Cape Cod Fishing Report- December 30, 2021

A cocktail of freshwater species carries the Cape into the New Year.

West Marine

The turn of the New Year may not bring the most sunshine, but it could certainly bring good fishing. In my book, sunshine and good fishing are one in the same. Temperatures will be warmer this weekend with some rain in the forecast, which should be just enough of a change to turn on a solid bass bite.

Smaller ponds will see more drastic changes in temperature during this shift, and these are likely the spots where the fish will be feeding more actively. Largemouth bass willing to expend a bit more energy for a meal, along with a high probability of pickerel in the bycatch. If you’re really hoping to get the largemouth going, use live bait.

Evan at Eastman’s Sport and Tackle in Falmouth, reports healthy bass coming out of Shiverick’s and Dean’s Ponds on shiners. Tricking them into feeding on artificials will be tough, so you’ll need to use as realistic a presentation as possible. Shallow bodies like these local ponds have potential to really heat up during this incoming warm front- no pun intended.

A largemouth bass caught by the author, which fell for a swimbait that similarly imitated river herring.

Still, larger lakes will continue to provide colder, deep water fishing for smallmouth bass. Kayak anglers in particular are seeing slower, but productive bass fishing with plenty of smallmouth around the 1 to 2-pound mark, and some peppered in largemouth. If you can find a smallie this time of year, get ready to reel, because they’re probably stacked up. Tom of Red Top Sporting Goods in Buzzards Bay, reports a handful of anglers catching smallmouth staged along ledges between 10 to 15 feet, hitting Ned Rigs and small, curly-tail grub plastics. Jerkbaits haven’t been doing it for smallmouth, as they’re hard-pressed along the bottom. Subtle taps of the jighead against a rocky bottom should draw attention, but the bites will be delicate. Best to use a rod with a sensitive tip and nice loading power when hauling smallies up from deep water.

White perch have stayed biting in muddied tidal creeks and ponds, and provide a good opportunity to wet a line with family members even on gray, cloudy days. Many white perch fishing zones will be easily accessible and they can be found in dense schools, similar to their striper cousin. The Coonamesset and Wareham Rivers are two well-known white perch fisheries. There have even been reports of holdover schoolie striped bass around Buzzard’s Bay from Tom at Red Top Sporting Goods.

Find one white perch, and you’ll likely bump into a few more. Pictured above, OTW’s Adam Eldridge and Jack Burke doubled up during some recent lunch break fishing.

Yellow perch have joined the party as well. While most of them are small, there are always a few chunky ones in the mix. Although not related to white perch, their habits are similar in that if you can find one or two, you’ve likely found a school. Small soft plastic jigs and ultralight setups will be the most enjoyable, and most successful in targeting them. OTW’s Editor Jimmy Fee reported trout rising at Peter’s Pond this morning, but only yellow perch would bite.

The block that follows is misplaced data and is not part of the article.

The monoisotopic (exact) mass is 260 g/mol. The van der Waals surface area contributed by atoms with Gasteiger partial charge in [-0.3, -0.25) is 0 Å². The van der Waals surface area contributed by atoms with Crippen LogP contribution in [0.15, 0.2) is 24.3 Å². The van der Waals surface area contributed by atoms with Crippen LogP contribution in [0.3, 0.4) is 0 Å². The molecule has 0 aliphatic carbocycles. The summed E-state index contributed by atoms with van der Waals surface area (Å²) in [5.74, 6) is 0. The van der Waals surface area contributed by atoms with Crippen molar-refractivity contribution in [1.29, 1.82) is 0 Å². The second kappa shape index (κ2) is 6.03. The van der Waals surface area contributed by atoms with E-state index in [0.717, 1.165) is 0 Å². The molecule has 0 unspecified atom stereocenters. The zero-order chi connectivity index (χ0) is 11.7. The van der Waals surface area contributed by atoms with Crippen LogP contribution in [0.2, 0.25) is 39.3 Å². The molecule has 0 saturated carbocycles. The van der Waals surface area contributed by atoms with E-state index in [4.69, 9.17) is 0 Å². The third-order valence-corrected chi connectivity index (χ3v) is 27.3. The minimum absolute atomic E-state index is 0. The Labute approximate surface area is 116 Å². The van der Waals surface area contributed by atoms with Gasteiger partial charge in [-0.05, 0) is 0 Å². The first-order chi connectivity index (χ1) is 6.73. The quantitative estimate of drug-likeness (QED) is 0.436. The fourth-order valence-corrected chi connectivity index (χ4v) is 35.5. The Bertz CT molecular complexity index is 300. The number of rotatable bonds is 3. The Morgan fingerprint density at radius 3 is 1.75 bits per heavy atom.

On The Water’s Editor Jimmy Fee had a strong showing of yellow perch on tube jigs Thursday morning.

Per usual for this time of year, the trout continue to reign supreme in the reports across the Cape. Rainbows are still consistently active, even during icy mornings with frozen guides, and will bite on anything with a flash. They tend to be more active and riled up on sunny days. Around Falmouth, Grews, Peters and Mares Ponds have seen a steady rainbow bite especially in the early morning on night-crawlers under a bobber. This is a tactic worth trying at any trout pond, as it will typically produce a few good fish. Small tube jigs and soft plastics will also do the trick. Try using 1/16 or 1/8-ounce jigheads and 2-inch soft plastic grubs or paddle tails, jigging them along the bottom.

As with any fishing, persistence is imperative when it comes to the winter in freshwater. I’ve been struggling with catching arguably the most aggressive of our freshwater fish, the chain pickerel, despite my various efforts and their ravenous nature.

Still, when the fishing gets difficult as it can this time of year, I find enjoyment in chasing the bite by trying new techniques; which, may mean catching less frequently. In 2022, you may find it enjoyable to target something new, or to try out a different lake or pond than your usual honey hole. Regardless the weather, I’ll be tying on some new pickerel setups over the weekend, and hopefully will not be coming up empty handed.

In any event, if we can’t always have sunshine in early January at least we have fifty-degree weather and fishing to look forward to.

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